Diplomatic Enclave: In line with protocol
Even as Canadian Prime Minister Justin Trudeau’s visit to India was a media disaster, Canada and India remain keen to build bilateral ties

Canadian Prime Minister Justin Trudeau’s much-delayed visit to India started on an off note. But it was the Canadian media that set the initial tone for Trudeau’s visit to India by interpreting his reception at the Indira Gandhi International airport by a minister of state as a snub. The Canadian media compared Prime Minister Narendra Modi receiving other foreign dignitaries such as US President Barack Obama, Japanese Prime Minister Shinzo Abe, Crown Prince of Abu Dhabi, Sheikh Mohammed bin Zayed and most recently, Israeli Prime Minister Benjamin Netanyahu with warm hugs at the airport with Trudeau’s reception. Neither was there the customary Modi tweet to welcome the visitor.

While Trudeau’s welcome was in line with Indian protocol, the media interpretation brought out the underlying unease in the bilateral relationship since the Trudeau government took office.

India-Canada ties had been on an upward swing in the past decade, slowly growing out of the two-decade old strains arising from India’s nuclear tests and Canadian handling of the Khalistan issue, especially the bombing of AI 182 aircraft that killed 280 persons, mainly of Indian origin. Former Canadian Prime Minister Stephen Harper made two trips to India in 2009 and 2012, Dr Manmohan Singh had visited in 2010 and Modi had a successful visit in 2015. In 2010, India and Canada signed a civilian nuclear cooperation agreement, which opened the way for Canada’s exports of uranium to India.

Canada has 1.2 million strong Indian diaspora, of which 40 per cent are Sikhs. Unlike the rest of the Indian community that are spread across the country, Sikhs are concentrated in a few districts giving them greater political significance. Indians in Canada generally support the ruling Liberal Party, but Trudeau actively wooed the Sikh community and appointed four Sikh ministers in his Cabinet.

Indian strategists contend that Trudeau’s soft approach has emboldened Sikh radicals in Canada. The Canadian government has pointed to the freedom of expression in the country. In 2017, a private member’s bill was passed in the Ontario Assembly describing the 1984 massacre of Sikhs as “genocide”. In one of his visits to gurudwaras, Trudeau was photographed with some radical Sikh leaders.

The Canadian government had riled Capt Amrinder Singh by advising him not to visit Canada before the Punjab elections as Canadian regulations did not allow foreign politicians to undertake political activities in Canada.

The Canadian action was the result of complaint by a Sikh organisation, tho-ugh Punjab politicians have often visited Canada. Singh refused to meet Canadian Defence Minister Harjit Singh Sajjan when he visited India last year. Sajjan’s parents are prominent members of the Sikh World Organisation, which is linked to Sikh radical elements.

Last year Trudeau attended a Khalsa Day parade where Khalistan flags and posters of Sikh militant leaders were prominently displayed. Late last year, a group of 16 gurdwaras banned Indian diplomats from entering gurudwaras, spurred on by a radical activist group, Sikhs for Justice. The reason given was the Indian government’s interference in the community. The ban spread to other gurdwaras till other sections of the community protested.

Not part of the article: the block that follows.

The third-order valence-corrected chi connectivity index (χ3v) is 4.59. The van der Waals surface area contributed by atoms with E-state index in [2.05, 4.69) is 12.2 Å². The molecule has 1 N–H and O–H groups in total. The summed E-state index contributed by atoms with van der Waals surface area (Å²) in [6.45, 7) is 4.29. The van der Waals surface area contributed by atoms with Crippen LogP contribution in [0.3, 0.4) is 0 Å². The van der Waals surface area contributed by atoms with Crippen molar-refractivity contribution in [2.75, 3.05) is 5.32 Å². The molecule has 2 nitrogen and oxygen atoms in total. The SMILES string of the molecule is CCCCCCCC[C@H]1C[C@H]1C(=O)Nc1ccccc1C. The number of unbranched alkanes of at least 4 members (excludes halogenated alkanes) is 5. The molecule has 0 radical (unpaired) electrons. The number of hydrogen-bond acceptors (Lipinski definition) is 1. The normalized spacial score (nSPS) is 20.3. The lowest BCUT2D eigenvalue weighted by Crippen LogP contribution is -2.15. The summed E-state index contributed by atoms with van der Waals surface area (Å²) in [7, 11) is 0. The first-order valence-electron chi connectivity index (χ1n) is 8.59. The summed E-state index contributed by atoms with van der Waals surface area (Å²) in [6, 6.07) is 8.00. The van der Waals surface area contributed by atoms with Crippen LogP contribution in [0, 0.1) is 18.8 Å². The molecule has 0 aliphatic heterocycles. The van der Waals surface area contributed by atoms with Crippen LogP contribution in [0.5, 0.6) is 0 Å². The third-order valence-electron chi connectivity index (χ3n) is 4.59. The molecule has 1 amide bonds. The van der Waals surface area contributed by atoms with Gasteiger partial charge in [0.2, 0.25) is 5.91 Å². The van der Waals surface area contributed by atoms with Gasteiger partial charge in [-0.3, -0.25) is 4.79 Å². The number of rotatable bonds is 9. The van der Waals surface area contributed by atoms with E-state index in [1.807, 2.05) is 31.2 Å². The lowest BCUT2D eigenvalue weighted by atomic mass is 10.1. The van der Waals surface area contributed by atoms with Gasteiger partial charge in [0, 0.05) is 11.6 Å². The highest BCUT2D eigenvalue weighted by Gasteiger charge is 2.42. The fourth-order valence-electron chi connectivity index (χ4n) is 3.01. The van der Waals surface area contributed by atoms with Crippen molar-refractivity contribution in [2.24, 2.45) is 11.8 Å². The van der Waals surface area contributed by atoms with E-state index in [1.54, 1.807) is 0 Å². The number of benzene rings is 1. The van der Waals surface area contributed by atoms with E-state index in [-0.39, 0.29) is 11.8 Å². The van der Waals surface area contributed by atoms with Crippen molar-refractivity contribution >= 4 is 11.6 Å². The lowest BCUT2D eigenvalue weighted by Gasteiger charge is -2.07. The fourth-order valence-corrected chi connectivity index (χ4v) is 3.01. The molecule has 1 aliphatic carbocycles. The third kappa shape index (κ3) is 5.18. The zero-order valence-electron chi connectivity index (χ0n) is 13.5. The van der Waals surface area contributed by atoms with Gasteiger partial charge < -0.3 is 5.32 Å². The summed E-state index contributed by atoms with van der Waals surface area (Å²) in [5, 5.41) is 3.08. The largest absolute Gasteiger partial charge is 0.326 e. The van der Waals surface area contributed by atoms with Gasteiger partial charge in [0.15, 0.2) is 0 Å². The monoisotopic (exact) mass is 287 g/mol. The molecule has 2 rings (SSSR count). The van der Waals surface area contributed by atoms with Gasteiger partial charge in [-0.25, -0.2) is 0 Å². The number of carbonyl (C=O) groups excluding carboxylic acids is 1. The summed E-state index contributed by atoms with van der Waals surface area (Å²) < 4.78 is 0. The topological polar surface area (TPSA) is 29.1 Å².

The Canadian media also questioned the length of the eight-day visit, where Trudeau was accompanied by his family and the fact that his official meetings in Delhi were to take place only on the last day of the tour. But midway through the visit came the news that a Canadian businessman of Indian origin convicted for attempted murder of a visiting Akali Dal leader in Vancouver was part of the official delegation.

Trudeau and Modi have met three times before the bilateral meeting in Delhi. The issue of the pro-Khalistani groups and their attempts to stoke trouble in Punjab has been taken up with the Canadian government at various levels on different occasions. The Canadians were doubtful about a meeting between Trudeau and Capt Amarinder Singh. But the strong connections between Punjab and the Punjabi diaspora in Canada ensured that the Punjab chief minister welcomed the Canadian leader.

While trade between India and Canada is just about US $8 billion, there is greater affinity on the public level. The Indian community, which has grown in influence in Canada with 19 members of Parliament, strongly supports better ties with India.  Canada is a favoured destination for Indian students; there were 1.24 lakh Indians students in Canada last year. Indians students constitute the second highest group of foreign students at Canadian educational institutions. India is also the second largest source of immigrants to Canada; over 40,000 Indian emigrants in 2016. India is a major source of tourists for Canada with 2.15 lakh Indian visitors.

While Trudeau’s visit to India was a media disaster due to a lack of sensitivity to Indian concerns, but Canada and India remain keen to build the bilateral ties to the strategic partnership that was once envisioned.